This past June a federal judge ordered the relocation of thousands of prisoners from two prisons in the San Joaquin Valley in California to protect imprisoned men against a small fungus, Coccidioides immitis, that could infiltrate the gated and locked Pleasant Valley and Avenal state prisons and continue to cause isolated cases of a debilitating illness, valley fever.
The fungus, commonly referred to as cocci, has an ancient relationship with the desert soil of the western United States, as much a part of the ecology and flora of the San Joaquin Valley and the “lower Sonoran life zone” as the equally hardy saguaro, creosote and prickly pear cacti that dot its landscape. This is an old New World infection that has plagued various communities in the American southwest for centuries now, from pre-Columbian Indians to Army Air Corps servicemen during WWII to Californian prisoners.
The soil-dwelling pathogenic fungus is a hearty one, entering a dormant stage during periods of drought. Upon the arrival of rain, cocci transforms into vertical strands of spores called hyphae containing the barrel-shaped infectious units of the fungus known as arthroconidia. These arthroconidia take flight when the soil is jarred by earthquakes, wind, or human tampering. When the airborne fungus is inhaled and delivered to the lungs, the arthroconidia transform into spherules, increasing in girth and growing daughter cysts tightly packed within its structure. In some cases, these spherules can rupture and release endospores that can travel throughout the body via the blood or lymph to infect the lungs, heart, and brain leading to the serious form of disease, disseminated cocci.
The fungus resides in the topmost 30 centimeters of soil, a strata invariably dislodged by construction workers seeding new homes in the arid region, farmers and agricultural workers dislodging hard-won fruits and vegetables from the soil, and archaeologists sifting for relics of ancient Indian civilizations (1).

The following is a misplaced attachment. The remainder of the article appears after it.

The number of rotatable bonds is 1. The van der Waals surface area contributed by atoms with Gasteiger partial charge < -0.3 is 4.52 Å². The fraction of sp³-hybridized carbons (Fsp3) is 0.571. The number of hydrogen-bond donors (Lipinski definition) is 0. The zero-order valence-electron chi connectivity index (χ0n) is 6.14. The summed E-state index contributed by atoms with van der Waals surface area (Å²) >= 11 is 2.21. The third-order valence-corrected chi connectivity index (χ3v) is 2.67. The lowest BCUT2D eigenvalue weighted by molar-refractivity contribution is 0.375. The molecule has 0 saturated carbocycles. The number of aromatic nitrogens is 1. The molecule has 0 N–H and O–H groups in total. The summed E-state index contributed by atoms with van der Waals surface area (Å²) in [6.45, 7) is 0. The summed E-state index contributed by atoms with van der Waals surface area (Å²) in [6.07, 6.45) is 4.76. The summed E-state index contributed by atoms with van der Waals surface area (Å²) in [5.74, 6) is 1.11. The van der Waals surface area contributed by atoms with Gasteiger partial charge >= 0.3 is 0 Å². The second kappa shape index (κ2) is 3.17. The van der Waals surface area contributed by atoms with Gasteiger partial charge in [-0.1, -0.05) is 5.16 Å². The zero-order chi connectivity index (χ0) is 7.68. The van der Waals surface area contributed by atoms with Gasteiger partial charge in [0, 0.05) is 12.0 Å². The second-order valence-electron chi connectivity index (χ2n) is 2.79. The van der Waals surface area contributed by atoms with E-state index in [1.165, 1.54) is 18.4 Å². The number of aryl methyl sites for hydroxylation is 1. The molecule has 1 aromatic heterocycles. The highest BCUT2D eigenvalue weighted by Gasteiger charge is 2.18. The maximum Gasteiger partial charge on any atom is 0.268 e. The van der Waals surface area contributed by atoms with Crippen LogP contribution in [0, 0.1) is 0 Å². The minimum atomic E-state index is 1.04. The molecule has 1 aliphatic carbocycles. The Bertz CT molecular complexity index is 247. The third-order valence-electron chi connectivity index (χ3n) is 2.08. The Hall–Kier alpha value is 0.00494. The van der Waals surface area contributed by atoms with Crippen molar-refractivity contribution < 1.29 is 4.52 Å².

In fact, cocci is a full-blown occupational hazards for those Indiana Jones-types “probing, scraping, excavat[ing], and screening” artifacts and otherwise tooling around in the fungi-laden desert soil of the southwestern United States (1). The “sandy soil texture, alkalinity, and organic and inorganic elements resulting from the accumulation of human refuse” within these very same prehistoric sites create a set of conditions perfect for the proliferation and growth of cocci mold (1).
Several cases of valley fever in the US that have been specifically associated with archaeological digs arise from the excavation of prehistoric Indian sites and burial grounds (2). In the summer of 1970, 105 students from three California University archaeology programs were infected one summer as they excavated prehistoric middens, areas of known human waste and refuse; this was out of a total number of 150 students, representing a staggering 70% attack rate (1). Two years later, 39 archaeology students affiliated with a summer program at California State University at Sacramento were infected as they excavated the ancient ruins of the Yana people in Red Bluff, CA (3). In 2001, ten individuals from an 18-person team of students and archaeologists working at Dinosaur National Monument in northeastern Utah had to seek medical treatment for severe respiratory symptoms and a pneumonia-like illness caused by cocci infection (4).
The kicker? Many of the pre-Columbian sites and societies such as the Hohokam, Singagua, and Anasazi Indians that have been investigated by archaeologists may have suffered from valley fever as well. The remains of 1000-year-old human and canine skeletons have been found riddled with lytic lesions targeting the spinal vertebrae and the scapula, indicative of disseminated cocci infection. Both paleopathological and paleoenvironmental studies suggest that the men and women that lived in prehistoric California and Arizona suffered from valley fever, a product of the same dusty, arid environmental conditions that exist today in the southwestern US (5).